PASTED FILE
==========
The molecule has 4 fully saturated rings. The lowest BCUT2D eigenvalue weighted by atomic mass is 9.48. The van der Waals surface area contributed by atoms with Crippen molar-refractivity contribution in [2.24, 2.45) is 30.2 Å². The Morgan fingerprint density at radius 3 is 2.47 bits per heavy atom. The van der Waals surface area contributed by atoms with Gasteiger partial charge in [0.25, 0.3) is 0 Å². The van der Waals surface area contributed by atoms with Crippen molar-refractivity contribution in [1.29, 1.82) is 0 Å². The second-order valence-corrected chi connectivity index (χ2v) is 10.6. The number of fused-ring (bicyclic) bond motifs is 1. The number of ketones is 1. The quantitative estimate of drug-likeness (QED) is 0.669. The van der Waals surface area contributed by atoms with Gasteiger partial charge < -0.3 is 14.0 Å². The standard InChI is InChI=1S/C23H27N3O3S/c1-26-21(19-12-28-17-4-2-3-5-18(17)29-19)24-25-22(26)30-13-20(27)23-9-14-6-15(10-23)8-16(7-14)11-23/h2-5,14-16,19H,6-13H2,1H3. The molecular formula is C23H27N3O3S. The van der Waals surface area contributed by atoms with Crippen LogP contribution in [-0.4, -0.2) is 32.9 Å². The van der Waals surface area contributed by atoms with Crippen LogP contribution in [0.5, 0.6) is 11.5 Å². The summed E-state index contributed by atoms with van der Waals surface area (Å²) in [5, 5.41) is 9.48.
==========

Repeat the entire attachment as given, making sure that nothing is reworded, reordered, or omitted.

The molecule has 4 fully saturated rings. The lowest BCUT2D eigenvalue weighted by atomic mass is 9.48. The van der Waals surface area contributed by atoms with Crippen molar-refractivity contribution in [2.24, 2.45) is 30.2 Å². The Morgan fingerprint density at radius 3 is 2.47 bits per heavy atom. The van der Waals surface area contributed by atoms with Gasteiger partial charge in [0.25, 0.3) is 0 Å². The van der Waals surface area contributed by atoms with Crippen molar-refractivity contribution in [1.29, 1.82) is 0 Å². The second-order valence-corrected chi connectivity index (χ2v) is 10.6. The number of fused-ring (bicyclic) bond motifs is 1. The number of ketones is 1. The quantitative estimate of drug-likeness (QED) is 0.669. The van der Waals surface area contributed by atoms with Gasteiger partial charge < -0.3 is 14.0 Å². The standard InChI is InChI=1S/C23H27N3O3S/c1-26-21(19-12-28-17-4-2-3-5-18(17)29-19)24-25-22(26)30-13-20(27)23-9-14-6-15(10-23)8-16(7-14)11-23/h2-5,14-16,19H,6-13H2,1H3. The molecular formula is C23H27N3O3S. The van der Waals surface area contributed by atoms with Crippen LogP contribution in [-0.4, -0.2) is 32.9 Å². The van der Waals surface area contributed by atoms with Crippen LogP contribution in [0.5, 0.6) is 11.5 Å². The summed E-state index contributed by atoms with van der Waals surface area (Å²) in [5, 5.41) is 9.48.